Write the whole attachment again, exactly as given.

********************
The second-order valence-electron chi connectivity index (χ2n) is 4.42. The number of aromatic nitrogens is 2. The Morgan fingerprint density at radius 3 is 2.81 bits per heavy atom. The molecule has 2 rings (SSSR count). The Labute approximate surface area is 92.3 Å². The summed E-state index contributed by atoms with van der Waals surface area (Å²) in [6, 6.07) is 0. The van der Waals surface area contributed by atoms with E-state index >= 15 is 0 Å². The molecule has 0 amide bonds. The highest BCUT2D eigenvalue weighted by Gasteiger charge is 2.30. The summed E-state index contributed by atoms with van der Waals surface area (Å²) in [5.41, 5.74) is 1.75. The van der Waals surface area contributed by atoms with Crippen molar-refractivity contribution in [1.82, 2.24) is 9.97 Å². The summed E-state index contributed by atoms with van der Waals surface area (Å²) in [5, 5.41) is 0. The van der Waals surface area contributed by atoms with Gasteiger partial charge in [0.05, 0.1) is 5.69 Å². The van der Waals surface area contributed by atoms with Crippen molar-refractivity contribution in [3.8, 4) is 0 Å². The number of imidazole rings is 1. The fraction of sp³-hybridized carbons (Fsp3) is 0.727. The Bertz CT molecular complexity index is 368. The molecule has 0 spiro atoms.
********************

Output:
The second-order valence-electron chi connectivity index (χ2n) is 4.42. The number of aromatic nitrogens is 2. The Morgan fingerprint density at radius 3 is 2.81 bits per heavy atom. The molecule has 2 rings (SSSR count). The Labute approximate surface area is 92.3 Å². The summed E-state index contributed by atoms with van der Waals surface area (Å²) in [6, 6.07) is 0. The van der Waals surface area contributed by atoms with E-state index >= 15 is 0 Å². The molecule has 0 amide bonds. The highest BCUT2D eigenvalue weighted by Gasteiger charge is 2.30. The summed E-state index contributed by atoms with van der Waals surface area (Å²) in [5.41, 5.74) is 1.75. The van der Waals surface area contributed by atoms with Crippen molar-refractivity contribution in [1.82, 2.24) is 9.97 Å². The summed E-state index contributed by atoms with van der Waals surface area (Å²) in [5, 5.41) is 0. The van der Waals surface area contributed by atoms with Gasteiger partial charge in [0.05, 0.1) is 5.69 Å². The van der Waals surface area contributed by atoms with Crippen molar-refractivity contribution in [3.8, 4) is 0 Å². The number of imidazole rings is 1. The fraction of sp³-hybridized carbons (Fsp3) is 0.727. The Bertz CT molecular complexity index is 368. The molecule has 0 spiro atoms.